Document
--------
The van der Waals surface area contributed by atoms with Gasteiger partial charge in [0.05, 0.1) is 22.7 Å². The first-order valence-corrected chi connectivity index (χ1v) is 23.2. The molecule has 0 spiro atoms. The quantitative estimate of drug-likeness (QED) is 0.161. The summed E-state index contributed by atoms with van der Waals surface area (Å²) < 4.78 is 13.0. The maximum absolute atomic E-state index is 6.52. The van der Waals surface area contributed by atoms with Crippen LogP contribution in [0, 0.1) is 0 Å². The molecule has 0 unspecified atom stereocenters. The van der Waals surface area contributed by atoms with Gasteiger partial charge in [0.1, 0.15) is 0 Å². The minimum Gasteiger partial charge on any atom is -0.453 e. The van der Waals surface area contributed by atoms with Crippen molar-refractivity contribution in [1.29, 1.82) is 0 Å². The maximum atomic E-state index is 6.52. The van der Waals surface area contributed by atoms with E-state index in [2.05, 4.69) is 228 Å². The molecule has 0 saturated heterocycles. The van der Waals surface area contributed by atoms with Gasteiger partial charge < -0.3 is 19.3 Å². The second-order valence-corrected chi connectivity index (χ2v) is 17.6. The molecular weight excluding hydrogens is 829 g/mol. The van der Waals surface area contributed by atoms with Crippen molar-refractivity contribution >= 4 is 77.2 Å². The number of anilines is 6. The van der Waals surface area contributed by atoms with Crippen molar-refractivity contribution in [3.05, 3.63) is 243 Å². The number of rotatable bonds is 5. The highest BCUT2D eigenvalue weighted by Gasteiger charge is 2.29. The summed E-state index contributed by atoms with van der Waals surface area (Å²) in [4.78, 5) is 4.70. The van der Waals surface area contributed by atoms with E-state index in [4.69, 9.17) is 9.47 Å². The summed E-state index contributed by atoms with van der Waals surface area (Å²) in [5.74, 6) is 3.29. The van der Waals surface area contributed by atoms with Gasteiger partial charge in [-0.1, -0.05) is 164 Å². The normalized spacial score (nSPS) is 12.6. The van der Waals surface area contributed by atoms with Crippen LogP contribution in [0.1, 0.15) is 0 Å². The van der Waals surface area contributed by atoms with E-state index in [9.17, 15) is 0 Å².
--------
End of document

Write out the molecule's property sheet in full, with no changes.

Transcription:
The van der Waals surface area contributed by atoms with Gasteiger partial charge in [0.05, 0.1) is 22.7 Å². The first-order valence-corrected chi connectivity index (χ1v) is 23.2. The molecule has 0 spiro atoms. The quantitative estimate of drug-likeness (QED) is 0.161. The summed E-state index contributed by atoms with van der Waals surface area (Å²) < 4.78 is 13.0. The maximum absolute atomic E-state index is 6.52. The van der Waals surface area contributed by atoms with Crippen LogP contribution in [0, 0.1) is 0 Å². The molecule has 0 unspecified atom stereocenters. The van der Waals surface area contributed by atoms with Gasteiger partial charge in [0.1, 0.15) is 0 Å². The minimum Gasteiger partial charge on any atom is -0.453 e. The van der Waals surface area contributed by atoms with Crippen molar-refractivity contribution in [1.29, 1.82) is 0 Å². The maximum atomic E-state index is 6.52. The van der Waals surface area contributed by atoms with E-state index in [2.05, 4.69) is 228 Å². The molecule has 0 saturated heterocycles. The van der Waals surface area contributed by atoms with Gasteiger partial charge < -0.3 is 19.3 Å². The second-order valence-corrected chi connectivity index (χ2v) is 17.6. The molecular weight excluding hydrogens is 829 g/mol. The van der Waals surface area contributed by atoms with Crippen molar-refractivity contribution >= 4 is 77.2 Å². The number of anilines is 6. The van der Waals surface area contributed by atoms with Crippen molar-refractivity contribution in [3.05, 3.63) is 243 Å². The number of rotatable bonds is 5. The highest BCUT2D eigenvalue weighted by Gasteiger charge is 2.29. The summed E-state index contributed by atoms with van der Waals surface area (Å²) in [4.78, 5) is 4.70. The van der Waals surface area contributed by atoms with E-state index in [4.69, 9.17) is 9.47 Å². The summed E-state index contributed by atoms with van der Waals surface area (Å²) in [5.74, 6) is 3.29. The van der Waals surface area contributed by atoms with Gasteiger partial charge in [-0.1, -0.05) is 164 Å². The normalized spacial score (nSPS) is 12.6. The van der Waals surface area contributed by atoms with Crippen LogP contribution in [0.1, 0.15) is 0 Å². The van der Waals surface area contributed by atoms with E-state index in [9.17, 15) is 0 Å².